• Loves SLC SLC, UT
    July 14, 2011 10:10 a.m.

    What Kool Aid has this writer been drinking? She is writing for an LDS focused news organization and not one of the local weekly Tabloids. This was the worst movie I have ever almost seen [we walked out after an hour]. If your idea of a wonderful insight into the meaning of life is to have Sean Penn take an hour in Testimony meeting talking about his insight into the divine, then you might like this movie. I wanted to jump up and scream, "If you only knew"! This movie will drive 99.9% of any LDS audience crazy to the point of walking out. I am a movie nut and often enjoy an actor's work even when I strongly disagree with their lifestyle or philosophy, but this one is so far out of bounds that it should be banned even in San Francisco. Shame on you; your parents taught you better than this. You should take your family to see "17 Miracles" if you want to have an uplifting evening.

  • Rancho63 Cottonwood Heights, UT
    July 13, 2011 10:37 p.m.

    My being snarky is another way to say some will greatly enjoy the movie and some will not. The reviewer on "All Things Considered" was not so worried that people left and interrupted those so deeply transfixed as she was horrified that anyone would dare walk out on a masterpiece. She must have been intimately in tune with Preisner.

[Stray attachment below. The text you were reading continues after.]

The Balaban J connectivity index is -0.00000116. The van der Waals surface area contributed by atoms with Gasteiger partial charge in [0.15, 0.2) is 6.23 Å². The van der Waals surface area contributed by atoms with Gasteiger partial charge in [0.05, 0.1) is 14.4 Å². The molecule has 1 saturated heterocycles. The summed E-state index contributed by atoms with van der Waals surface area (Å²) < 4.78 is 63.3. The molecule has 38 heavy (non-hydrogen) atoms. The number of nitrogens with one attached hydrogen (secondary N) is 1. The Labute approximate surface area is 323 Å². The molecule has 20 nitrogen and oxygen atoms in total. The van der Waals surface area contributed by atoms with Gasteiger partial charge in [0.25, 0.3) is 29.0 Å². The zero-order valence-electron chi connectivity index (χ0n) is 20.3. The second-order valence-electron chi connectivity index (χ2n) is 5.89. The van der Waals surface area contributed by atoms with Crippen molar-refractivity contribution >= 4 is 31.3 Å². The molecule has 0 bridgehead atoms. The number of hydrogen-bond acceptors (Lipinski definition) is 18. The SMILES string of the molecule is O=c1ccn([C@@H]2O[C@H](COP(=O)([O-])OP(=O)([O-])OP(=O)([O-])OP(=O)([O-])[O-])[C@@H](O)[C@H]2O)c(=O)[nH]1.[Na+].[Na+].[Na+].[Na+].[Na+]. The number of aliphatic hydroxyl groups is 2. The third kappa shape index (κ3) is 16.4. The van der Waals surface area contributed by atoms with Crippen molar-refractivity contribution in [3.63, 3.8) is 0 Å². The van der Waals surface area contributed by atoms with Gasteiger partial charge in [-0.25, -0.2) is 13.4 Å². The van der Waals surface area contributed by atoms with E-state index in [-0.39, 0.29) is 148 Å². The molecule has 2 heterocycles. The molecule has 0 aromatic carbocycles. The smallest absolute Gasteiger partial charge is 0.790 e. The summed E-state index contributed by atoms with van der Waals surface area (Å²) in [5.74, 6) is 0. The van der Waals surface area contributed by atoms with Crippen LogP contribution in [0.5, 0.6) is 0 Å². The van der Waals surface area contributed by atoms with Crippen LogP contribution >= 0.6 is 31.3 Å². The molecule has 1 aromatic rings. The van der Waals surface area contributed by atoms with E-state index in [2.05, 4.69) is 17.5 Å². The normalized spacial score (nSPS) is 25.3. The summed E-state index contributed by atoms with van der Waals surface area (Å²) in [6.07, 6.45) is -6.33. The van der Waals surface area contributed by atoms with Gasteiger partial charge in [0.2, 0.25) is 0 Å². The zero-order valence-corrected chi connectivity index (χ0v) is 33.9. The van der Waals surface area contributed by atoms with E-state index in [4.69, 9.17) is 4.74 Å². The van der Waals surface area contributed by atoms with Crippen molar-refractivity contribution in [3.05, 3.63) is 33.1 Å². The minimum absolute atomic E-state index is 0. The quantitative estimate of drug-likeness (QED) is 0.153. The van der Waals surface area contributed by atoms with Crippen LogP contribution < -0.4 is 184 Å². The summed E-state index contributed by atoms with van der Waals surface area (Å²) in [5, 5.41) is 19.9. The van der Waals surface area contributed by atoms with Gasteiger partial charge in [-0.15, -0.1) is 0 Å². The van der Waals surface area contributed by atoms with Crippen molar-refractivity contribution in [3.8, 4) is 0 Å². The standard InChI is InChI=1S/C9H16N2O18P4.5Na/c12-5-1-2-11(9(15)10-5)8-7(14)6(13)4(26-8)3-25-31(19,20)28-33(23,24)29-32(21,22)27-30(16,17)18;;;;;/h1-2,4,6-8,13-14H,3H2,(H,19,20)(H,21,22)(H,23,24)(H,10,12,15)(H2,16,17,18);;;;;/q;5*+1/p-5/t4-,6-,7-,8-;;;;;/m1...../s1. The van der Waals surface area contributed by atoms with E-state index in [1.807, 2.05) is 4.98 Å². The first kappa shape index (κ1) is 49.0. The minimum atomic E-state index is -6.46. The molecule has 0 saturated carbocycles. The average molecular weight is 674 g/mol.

Geebes, does it automatically follow that if one does not like the movie, that he or she cannot think deeply about the purpose of life, etc etc?

    Also, some who were emotionally abused in childhood may find this movie too much to be subjected to.

  • Owen Heber City, UT
    July 13, 2011 4:21 p.m.

    @ michaelm. You're worried that a portion of your entertainment dollar may be going to an actor (or athlete or writer) whose politics or morals don't match yours? Good luck with that.

    Does the same hold true for all the other names in the credits who also earn money from the movies you see? Editors? Producers? Coaches (I've seen G.A.s sitting within earshot of the bench)? Publishers? Video game-programmers? If that were the case most of us would sit home with the teeveee off, nothing to read, nothing to do but interact with family and ponder -- which, by the way, is what this movie is about.

  • Geebes TEMPE, AZ
    July 13, 2011 3:18 p.m.

    On one hand I really enjoyed this film. On the other, I wouldn't recommend it to everyone.

    For those who think deep about the purposes of life, who find symbolism and meaning in the mundane, who are fascinated with the process of creation in all its forms, and who have an extremely long attention span - this is for you. For everyone else I guess there is Thor and Transformers.

    A sign of a good movie for me is when I am still thinking about it the next day, and that was very much the case for this movie (as expressed in the article). The film begins with a verse from Job 38, and drew a lot of themes from that book. And like Job, it is somewhat confusing and depressing until the end. But contrast is necessary in order to be realistic, and avoid being fantastic and 'cheesy'.

  • Johnny Triumph American Fork, UT